You Fit the Description: The Selected Poems of Peter Olds
by Peter Olds.
Lyttelton: Cold Hub Press (2014).
Reviewed by Erik Kennedy.
We sometimes speak of poets who have a “lifework”—a corpus that somehow comprises everything that they have chosen to publish. Wallace Stevens and Elizabeth Bishop come to mind immediately – and maybe James K. Baxter. Reading through this generous Cold Hub Press selection of Peter Olds’s poems, I’m struck by the conviction that Olds has known what sort of poems he’s wanted to write from the very start of his career.
The earliest poem in the book dates from 1970, when Olds was associated with the “Young New Zealand Poets” such as Alan Brunton, Murray Edmond, Jan Kemp, Bill Manhire, and Ian Wedde. Wedde, in his introduction to this book, characterises this time by its “surge of optimism” and “spirit of resistance”. Olds, like others, had reacted against the national identity-focussed verse of Brasch and Curnow and found useful expressive models in Beat poetry and the work of the San Francisco Renaissance. Drugs, cars, and trying not to be miserable or die (“& every lamppost lit / shines the body of another electrocuted / friend”) are some of Olds’s early subjects. This is understandable. Only a young writer, we think, would write a poem titled “A Celebration of Poverty”.
But no! As the years advance, Olds does not become noticeably rule-bound and respectable. In 1979’s “Thoughts of Jack Kerouac” we meet him working at the University Book Shop at Otago—and having a cheeky beer out back. “Beethoven’s Guitar” and “Nocturnal Salad” (from 1977 and 1978) and “Music Therapy” (from 2001) all describe institutionalisations or hospital visits. He spent time sleeping rough long after it might have seemed a “thing you did” when you were young. Amazingly, he recalls this time fondly (“They can’t see how cosy we can be”) in a 2011 poem about living “Under the Dundas Street Bridge” in Dunedin. And this isn’t even Olds’s only poem to mention the subterranean lifestyle. “Reading Frank Sargeson’s Letters”, from 2013, characteristically exhibits Olds’s satisfaction with humble circumstances. Note the exceptional generosity from one who has very little:
I would have cut your hedge for you, Frank,
If you’d asked me,
But you didn’t,
Because you didn’t know me,
Because you lived over the Bridge
Behind a hedge,
And I lived in Herne Bay
Under a church …
“It’s something us Methodists do,” he adds cleverly, as if that’s a sufficient justification for trimming a stranger’s macrocarpa.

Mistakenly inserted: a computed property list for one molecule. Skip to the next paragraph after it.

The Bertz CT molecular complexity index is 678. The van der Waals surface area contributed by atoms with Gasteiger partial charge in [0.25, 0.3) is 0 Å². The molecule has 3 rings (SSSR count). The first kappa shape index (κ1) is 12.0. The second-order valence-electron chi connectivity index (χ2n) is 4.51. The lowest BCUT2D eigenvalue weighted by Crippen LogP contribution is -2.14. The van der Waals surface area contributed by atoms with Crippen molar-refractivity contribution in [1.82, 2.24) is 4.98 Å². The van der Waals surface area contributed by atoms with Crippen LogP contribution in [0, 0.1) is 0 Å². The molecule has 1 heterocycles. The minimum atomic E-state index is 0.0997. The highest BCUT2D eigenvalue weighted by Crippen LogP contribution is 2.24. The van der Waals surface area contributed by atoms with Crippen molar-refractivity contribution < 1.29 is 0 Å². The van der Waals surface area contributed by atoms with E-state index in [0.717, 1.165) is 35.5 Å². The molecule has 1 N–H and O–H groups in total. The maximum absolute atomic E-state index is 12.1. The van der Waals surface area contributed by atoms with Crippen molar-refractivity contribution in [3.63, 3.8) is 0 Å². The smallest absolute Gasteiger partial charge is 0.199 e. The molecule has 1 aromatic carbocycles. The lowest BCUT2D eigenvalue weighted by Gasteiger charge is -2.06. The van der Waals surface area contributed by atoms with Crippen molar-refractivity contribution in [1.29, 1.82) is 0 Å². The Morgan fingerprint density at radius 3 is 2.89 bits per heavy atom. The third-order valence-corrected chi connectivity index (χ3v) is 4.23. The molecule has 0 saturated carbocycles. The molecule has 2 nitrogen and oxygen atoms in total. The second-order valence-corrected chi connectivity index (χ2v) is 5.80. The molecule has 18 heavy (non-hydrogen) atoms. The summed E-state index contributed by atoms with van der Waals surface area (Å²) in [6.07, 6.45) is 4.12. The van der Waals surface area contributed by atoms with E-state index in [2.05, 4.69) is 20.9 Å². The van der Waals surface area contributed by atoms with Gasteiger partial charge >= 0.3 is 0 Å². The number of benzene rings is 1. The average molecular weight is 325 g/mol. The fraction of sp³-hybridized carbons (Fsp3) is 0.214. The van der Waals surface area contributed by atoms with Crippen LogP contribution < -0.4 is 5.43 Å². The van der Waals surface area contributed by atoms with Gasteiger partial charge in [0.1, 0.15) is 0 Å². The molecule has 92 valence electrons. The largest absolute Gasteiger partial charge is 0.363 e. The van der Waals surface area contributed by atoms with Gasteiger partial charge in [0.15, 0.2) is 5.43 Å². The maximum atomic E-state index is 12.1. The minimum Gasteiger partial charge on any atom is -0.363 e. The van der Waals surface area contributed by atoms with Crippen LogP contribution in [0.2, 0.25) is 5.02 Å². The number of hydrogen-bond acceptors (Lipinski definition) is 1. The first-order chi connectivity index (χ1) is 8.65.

But perhaps this Christian outlook—never made explicit (although his father was a minister) – is at the heart of Olds’s unwavering acceptance of hard simplicity. Olds would scarcely be the first hippie poet to embrace apostolic ethics, but his gratitude for small things defines him and has throughout his career. Animals, his limited travels, and especially food come in for praise. He appears to mention the same meal twice in two separate poems from 2001, “Letter from Seacliff” and “From the Hut Window”. That must have been some stuffed marrow, Peter.
Olds is undoubtedly a poet of local – in fact, almost entirely personal – experience. This is a limitation, but not a shortcoming. You don’t read Peter Olds to find out what has happened in the last forty-five years: the Cold War (or that it ended), or climate change, or even New Zealand politics above the level of the local council. You do read Olds to learn about a life spent finding contentment within constraints, as in “All Winter”:
All winter, I fished for my socks
like eels from the bottom of the bathtub.
All winter, the road to the pub
grew shorter; the stomach thinner.
All winter, the ashcan slept;
God chopped the sun in half
and nobody had the guts
to try out the bath.
All winter, your hair and these words
hung around like thick woodsmoke –
and the road to the pub grew
Erik Kennedy’s poems and reviews have appeared in The Curator, The Morning Star, Oxford Poetry, Poems in Which, The Rumpus, and Sabotage Reviews. Erik studied English at Rutgers and Princeton. He lives in Christchurch and blogs about poetry and poetics for Queen Mob’s Teahouse. Erik is a member of the takahē Board and is the magazine’s Honorary Treasurer.